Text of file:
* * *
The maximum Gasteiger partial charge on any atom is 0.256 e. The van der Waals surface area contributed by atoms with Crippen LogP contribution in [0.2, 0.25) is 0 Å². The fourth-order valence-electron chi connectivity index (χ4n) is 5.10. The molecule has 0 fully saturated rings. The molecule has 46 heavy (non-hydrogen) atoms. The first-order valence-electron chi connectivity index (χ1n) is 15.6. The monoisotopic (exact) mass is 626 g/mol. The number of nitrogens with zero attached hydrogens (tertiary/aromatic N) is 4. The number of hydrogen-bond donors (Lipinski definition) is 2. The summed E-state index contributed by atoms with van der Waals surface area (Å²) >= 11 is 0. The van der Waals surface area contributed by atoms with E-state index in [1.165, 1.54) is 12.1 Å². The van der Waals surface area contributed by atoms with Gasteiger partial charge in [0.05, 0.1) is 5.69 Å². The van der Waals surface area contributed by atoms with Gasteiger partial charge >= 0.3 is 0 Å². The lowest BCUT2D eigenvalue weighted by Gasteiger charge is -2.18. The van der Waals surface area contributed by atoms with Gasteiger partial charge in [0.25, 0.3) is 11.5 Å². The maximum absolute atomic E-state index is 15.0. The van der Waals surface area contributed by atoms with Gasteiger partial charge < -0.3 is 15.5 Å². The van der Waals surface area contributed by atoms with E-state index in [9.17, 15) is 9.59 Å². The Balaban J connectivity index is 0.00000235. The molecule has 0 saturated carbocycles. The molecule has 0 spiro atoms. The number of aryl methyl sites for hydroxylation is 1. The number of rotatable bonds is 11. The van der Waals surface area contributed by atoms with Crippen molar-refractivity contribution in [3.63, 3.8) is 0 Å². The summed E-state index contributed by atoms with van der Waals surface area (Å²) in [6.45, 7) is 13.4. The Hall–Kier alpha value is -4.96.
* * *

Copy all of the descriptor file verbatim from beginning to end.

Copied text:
The maximum Gasteiger partial charge on any atom is 0.256 e. The van der Waals surface area contributed by atoms with Crippen LogP contribution in [0.2, 0.25) is 0 Å². The fourth-order valence-electron chi connectivity index (χ4n) is 5.10. The molecule has 0 fully saturated rings. The molecule has 46 heavy (non-hydrogen) atoms. The first-order valence-electron chi connectivity index (χ1n) is 15.6. The monoisotopic (exact) mass is 626 g/mol. The number of nitrogens with zero attached hydrogens (tertiary/aromatic N) is 4. The number of hydrogen-bond donors (Lipinski definition) is 2. The summed E-state index contributed by atoms with van der Waals surface area (Å²) >= 11 is 0. The van der Waals surface area contributed by atoms with E-state index in [1.165, 1.54) is 12.1 Å². The van der Waals surface area contributed by atoms with Gasteiger partial charge in [0.05, 0.1) is 5.69 Å². The van der Waals surface area contributed by atoms with Gasteiger partial charge >= 0.3 is 0 Å². The lowest BCUT2D eigenvalue weighted by Gasteiger charge is -2.18. The van der Waals surface area contributed by atoms with Gasteiger partial charge in [0.25, 0.3) is 11.5 Å². The maximum absolute atomic E-state index is 15.0. The van der Waals surface area contributed by atoms with Gasteiger partial charge < -0.3 is 15.5 Å². The van der Waals surface area contributed by atoms with E-state index in [9.17, 15) is 9.59 Å². The Balaban J connectivity index is 0.00000235. The molecule has 0 saturated carbocycles. The molecule has 0 spiro atoms. The number of aryl methyl sites for hydroxylation is 1. The number of rotatable bonds is 11. The van der Waals surface area contributed by atoms with Crippen molar-refractivity contribution in [3.63, 3.8) is 0 Å². The summed E-state index contributed by atoms with van der Waals surface area (Å²) in [6.45, 7) is 13.4. The Hall–Kier alpha value is -4.96.